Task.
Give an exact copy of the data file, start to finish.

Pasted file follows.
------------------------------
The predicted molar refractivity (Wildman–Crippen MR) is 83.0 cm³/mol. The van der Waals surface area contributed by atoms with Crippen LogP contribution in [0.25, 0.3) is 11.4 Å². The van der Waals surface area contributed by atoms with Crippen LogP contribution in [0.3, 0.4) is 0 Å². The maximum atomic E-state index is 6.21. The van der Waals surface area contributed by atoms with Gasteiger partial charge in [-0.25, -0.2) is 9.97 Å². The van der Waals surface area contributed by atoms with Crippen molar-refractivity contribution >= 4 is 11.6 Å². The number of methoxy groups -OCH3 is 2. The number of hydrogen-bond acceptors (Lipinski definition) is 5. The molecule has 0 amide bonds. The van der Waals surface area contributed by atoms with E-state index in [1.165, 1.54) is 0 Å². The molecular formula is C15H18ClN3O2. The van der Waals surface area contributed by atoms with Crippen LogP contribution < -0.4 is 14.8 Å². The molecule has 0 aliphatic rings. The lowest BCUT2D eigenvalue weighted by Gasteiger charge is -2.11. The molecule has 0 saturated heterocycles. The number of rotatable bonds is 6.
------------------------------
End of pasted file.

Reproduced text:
The predicted molar refractivity (Wildman–Crippen MR) is 83.0 cm³/mol. The van der Waals surface area contributed by atoms with Crippen LogP contribution in [0.25, 0.3) is 11.4 Å². The van der Waals surface area contributed by atoms with Crippen LogP contribution in [0.3, 0.4) is 0 Å². The maximum atomic E-state index is 6.21. The van der Waals surface area contributed by atoms with Gasteiger partial charge in [-0.25, -0.2) is 9.97 Å². The van der Waals surface area contributed by atoms with Crippen molar-refractivity contribution >= 4 is 11.6 Å². The number of methoxy groups -OCH3 is 2. The number of hydrogen-bond acceptors (Lipinski definition) is 5. The molecule has 0 amide bonds. The van der Waals surface area contributed by atoms with E-state index in [1.165, 1.54) is 0 Å². The molecular formula is C15H18ClN3O2. The van der Waals surface area contributed by atoms with Crippen LogP contribution < -0.4 is 14.8 Å². The molecule has 0 aliphatic rings. The lowest BCUT2D eigenvalue weighted by Gasteiger charge is -2.11. The molecule has 0 saturated heterocycles. The number of rotatable bonds is 6.